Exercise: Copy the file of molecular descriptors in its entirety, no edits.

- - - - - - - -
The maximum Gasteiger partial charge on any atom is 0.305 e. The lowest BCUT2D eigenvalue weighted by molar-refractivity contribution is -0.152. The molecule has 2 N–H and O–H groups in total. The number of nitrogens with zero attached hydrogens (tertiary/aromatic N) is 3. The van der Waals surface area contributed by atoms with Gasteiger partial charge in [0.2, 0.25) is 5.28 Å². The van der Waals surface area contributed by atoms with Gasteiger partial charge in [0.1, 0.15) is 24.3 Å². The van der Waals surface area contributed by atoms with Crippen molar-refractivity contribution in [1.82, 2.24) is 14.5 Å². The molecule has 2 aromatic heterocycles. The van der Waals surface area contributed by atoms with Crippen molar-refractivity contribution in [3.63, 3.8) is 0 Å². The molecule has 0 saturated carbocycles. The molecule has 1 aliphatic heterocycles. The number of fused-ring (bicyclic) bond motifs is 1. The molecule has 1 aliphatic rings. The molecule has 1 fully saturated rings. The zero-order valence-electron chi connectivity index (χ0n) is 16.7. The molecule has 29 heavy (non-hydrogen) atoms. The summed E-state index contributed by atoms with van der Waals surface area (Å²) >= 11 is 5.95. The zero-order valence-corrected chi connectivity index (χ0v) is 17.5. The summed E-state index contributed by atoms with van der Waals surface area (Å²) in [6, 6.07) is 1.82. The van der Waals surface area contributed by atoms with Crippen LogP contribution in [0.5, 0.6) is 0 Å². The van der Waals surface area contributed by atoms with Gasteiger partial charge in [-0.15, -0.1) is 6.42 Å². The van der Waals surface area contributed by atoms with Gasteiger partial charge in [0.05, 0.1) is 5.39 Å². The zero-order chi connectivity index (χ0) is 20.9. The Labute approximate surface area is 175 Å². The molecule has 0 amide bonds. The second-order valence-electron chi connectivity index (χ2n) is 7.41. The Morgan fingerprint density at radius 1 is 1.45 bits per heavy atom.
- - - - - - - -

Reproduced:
The maximum Gasteiger partial charge on any atom is 0.305 e. The lowest BCUT2D eigenvalue weighted by molar-refractivity contribution is -0.152. The molecule has 2 N–H and O–H groups in total. The number of nitrogens with zero attached hydrogens (tertiary/aromatic N) is 3. The van der Waals surface area contributed by atoms with Gasteiger partial charge in [0.2, 0.25) is 5.28 Å². The van der Waals surface area contributed by atoms with Gasteiger partial charge in [0.1, 0.15) is 24.3 Å². The van der Waals surface area contributed by atoms with Crippen molar-refractivity contribution in [1.82, 2.24) is 14.5 Å². The molecule has 2 aromatic heterocycles. The van der Waals surface area contributed by atoms with Crippen molar-refractivity contribution in [3.63, 3.8) is 0 Å². The molecule has 0 saturated carbocycles. The molecule has 1 aliphatic heterocycles. The number of fused-ring (bicyclic) bond motifs is 1. The molecule has 1 aliphatic rings. The molecule has 1 fully saturated rings. The zero-order valence-electron chi connectivity index (χ0n) is 16.7. The molecule has 29 heavy (non-hydrogen) atoms. The summed E-state index contributed by atoms with van der Waals surface area (Å²) >= 11 is 5.95. The zero-order valence-corrected chi connectivity index (χ0v) is 17.5. The summed E-state index contributed by atoms with van der Waals surface area (Å²) in [6, 6.07) is 1.82. The van der Waals surface area contributed by atoms with Crippen LogP contribution in [0.5, 0.6) is 0 Å². The van der Waals surface area contributed by atoms with Gasteiger partial charge in [-0.15, -0.1) is 6.42 Å². The van der Waals surface area contributed by atoms with Gasteiger partial charge in [0.05, 0.1) is 5.39 Å². The zero-order chi connectivity index (χ0) is 20.9. The Labute approximate surface area is 175 Å². The molecule has 0 amide bonds. The second-order valence-electron chi connectivity index (χ2n) is 7.41. The Morgan fingerprint density at radius 1 is 1.45 bits per heavy atom.